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13/11/2006

History isn't what it used to be...

Studying modern history in the early-90s I was naturally among the first students to eagerly grasp the potential of new technologies for my studies. I was head of the queue to get go on the Independent's archives on CD-Rom to supplement my micro-fiche marathons and trials by archive when studying the then (very) recent history of the demise of the Soviet Union and various US presidential races.

There was some "Web" about and some internets too. Some news groups and something called "Gopher", but besides CD-Roms, a pokey word-processor and email to my early adopter Dad, friends and fellow students I'd met in the US and Netherlands, my studies were decidedly low-tech.

But oh, to be a history student today. I would probably be wittily blogging about history 2.0 and bamboozling professors with insights gleaned from toys like these too (and I'm sure there are many, many more out there):

  1. Google Earth historical layers: You can take a look at old world maps layered onto Google Earth. Below is a shot of the 1840s map for London, which I've left the modern tube stations on for fun. Via CNet. To access look in the layers menu under Rumsey Historical Maps in the latest version of Google Earth.

2. A tag cloud of US presidential speeches: moving the slider  you can see the changing topics and emphases of keywords in US presidential speeches since the Declaration of Independence. Amazing! Watch "economy" appear with the 20th Century, "soviet" wax and wane, "terror" appear suddenly in the past few years. Via Mark Higginson.

 

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» History viewed through tag clouds from Teblog
Antony Mayfield's History ain't what it used to be blog post points to a stunning use of tag clouds in showing the emphasis of various US presidential speeches from 1776 to the present day. Chirag Mehta is the man behind [Read More]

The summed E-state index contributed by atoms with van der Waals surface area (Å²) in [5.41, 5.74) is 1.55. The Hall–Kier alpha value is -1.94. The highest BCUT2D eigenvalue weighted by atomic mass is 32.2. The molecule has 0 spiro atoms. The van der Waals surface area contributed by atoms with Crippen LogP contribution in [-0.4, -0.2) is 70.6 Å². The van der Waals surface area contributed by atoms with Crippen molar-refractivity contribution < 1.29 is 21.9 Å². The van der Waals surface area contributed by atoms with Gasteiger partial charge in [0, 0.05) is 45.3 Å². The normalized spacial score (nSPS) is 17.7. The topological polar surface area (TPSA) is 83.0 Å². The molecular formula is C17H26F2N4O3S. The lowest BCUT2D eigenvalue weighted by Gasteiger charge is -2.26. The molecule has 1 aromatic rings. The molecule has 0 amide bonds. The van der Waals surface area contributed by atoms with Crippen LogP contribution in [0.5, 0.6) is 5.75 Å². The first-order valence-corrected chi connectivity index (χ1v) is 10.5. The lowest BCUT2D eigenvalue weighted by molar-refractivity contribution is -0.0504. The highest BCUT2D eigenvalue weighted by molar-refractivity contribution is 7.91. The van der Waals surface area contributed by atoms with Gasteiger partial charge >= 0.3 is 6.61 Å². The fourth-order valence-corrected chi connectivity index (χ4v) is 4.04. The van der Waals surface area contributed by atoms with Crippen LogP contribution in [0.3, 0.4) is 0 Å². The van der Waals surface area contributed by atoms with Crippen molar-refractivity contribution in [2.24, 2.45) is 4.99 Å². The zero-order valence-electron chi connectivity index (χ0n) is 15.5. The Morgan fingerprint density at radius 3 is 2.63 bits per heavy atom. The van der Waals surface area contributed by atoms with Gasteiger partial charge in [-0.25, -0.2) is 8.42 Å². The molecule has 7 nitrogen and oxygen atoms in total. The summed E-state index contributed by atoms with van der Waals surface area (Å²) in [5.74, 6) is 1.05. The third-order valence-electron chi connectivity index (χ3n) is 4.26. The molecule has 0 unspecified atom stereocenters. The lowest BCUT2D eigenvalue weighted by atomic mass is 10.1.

Comments

I used Gopher to write a paper about potential nuclear proliferation in South Asia back in 1992. Gopher, done by University of Minnesota, if memory serves. And then SuperGopher on the Mac. Graphical and everything.

Amazing how far we've come, especially recently.

Ahh. Gopher. I'd forgotten about using that.

Antony: a similar application is the use of Google Earth images to track the effects of possible near-history mega tsunamis: http://www.nytimes.com/2006/11/14/science/14WAVE.html?ex=1321160400&en=35b395ffd080eb47&ei=5090&partner=rssuserland&emc=rss

Wow! This is extremely interesting stuff - Mark Higginson's insightful Preidential cloud is fascinating and more insightful than any text book I ever read, and a great concept in alternative History Mapping 2.0?!

The historical layers on Google are also a gem of a find - if I was an archaeologist I'd be excavating myself off into a deep trench somewhere...

On a lighter note, can we finally tell Tony Robinson and his 'Time Team' to piss off with their 'geo-phys', and point them towards a virtual world where they can bicker in West Country accents on VOIP and leave our living rooms in peace and the history to a newly informed & tooled up global community?

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